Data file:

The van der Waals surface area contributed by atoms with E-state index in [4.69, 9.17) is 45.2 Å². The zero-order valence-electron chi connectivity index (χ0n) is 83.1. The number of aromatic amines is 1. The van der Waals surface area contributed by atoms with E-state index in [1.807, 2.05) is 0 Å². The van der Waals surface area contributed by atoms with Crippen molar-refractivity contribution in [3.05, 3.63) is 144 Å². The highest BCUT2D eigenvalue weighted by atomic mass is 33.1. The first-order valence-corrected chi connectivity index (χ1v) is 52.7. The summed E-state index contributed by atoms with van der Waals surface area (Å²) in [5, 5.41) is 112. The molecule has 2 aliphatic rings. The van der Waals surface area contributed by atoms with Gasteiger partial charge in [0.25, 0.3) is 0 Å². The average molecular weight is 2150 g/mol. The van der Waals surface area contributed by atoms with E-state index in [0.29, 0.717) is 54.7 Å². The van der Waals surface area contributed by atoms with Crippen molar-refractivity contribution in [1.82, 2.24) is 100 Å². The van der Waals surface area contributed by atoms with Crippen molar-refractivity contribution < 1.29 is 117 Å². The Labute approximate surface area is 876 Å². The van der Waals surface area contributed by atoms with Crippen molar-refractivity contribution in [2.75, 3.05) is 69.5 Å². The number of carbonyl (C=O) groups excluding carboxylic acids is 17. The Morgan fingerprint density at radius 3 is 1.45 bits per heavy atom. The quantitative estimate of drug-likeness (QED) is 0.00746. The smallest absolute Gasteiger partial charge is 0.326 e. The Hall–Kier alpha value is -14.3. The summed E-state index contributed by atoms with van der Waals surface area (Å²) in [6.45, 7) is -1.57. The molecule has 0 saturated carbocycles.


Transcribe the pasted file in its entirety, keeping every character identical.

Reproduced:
The van der Waals surface area contributed by atoms with E-state index in [4.69, 9.17) is 45.2 Å². The zero-order valence-electron chi connectivity index (χ0n) is 83.1. The number of aromatic amines is 1. The van der Waals surface area contributed by atoms with E-state index in [1.807, 2.05) is 0 Å². The van der Waals surface area contributed by atoms with Crippen molar-refractivity contribution in [3.05, 3.63) is 144 Å². The highest BCUT2D eigenvalue weighted by atomic mass is 33.1. The first-order valence-corrected chi connectivity index (χ1v) is 52.7. The summed E-state index contributed by atoms with van der Waals surface area (Å²) in [5, 5.41) is 112. The molecule has 2 aliphatic rings. The van der Waals surface area contributed by atoms with Gasteiger partial charge in [0.25, 0.3) is 0 Å². The average molecular weight is 2150 g/mol. The van der Waals surface area contributed by atoms with E-state index in [0.29, 0.717) is 54.7 Å². The van der Waals surface area contributed by atoms with Crippen molar-refractivity contribution in [1.82, 2.24) is 100 Å². The van der Waals surface area contributed by atoms with Crippen molar-refractivity contribution < 1.29 is 117 Å². The Labute approximate surface area is 876 Å². The van der Waals surface area contributed by atoms with Crippen molar-refractivity contribution in [2.75, 3.05) is 69.5 Å². The number of carbonyl (C=O) groups excluding carboxylic acids is 17. The Morgan fingerprint density at radius 3 is 1.45 bits per heavy atom. The quantitative estimate of drug-likeness (QED) is 0.00746. The smallest absolute Gasteiger partial charge is 0.326 e. The Hall–Kier alpha value is -14.3. The summed E-state index contributed by atoms with van der Waals surface area (Å²) in [6.45, 7) is -1.57. The molecule has 0 saturated carbocycles.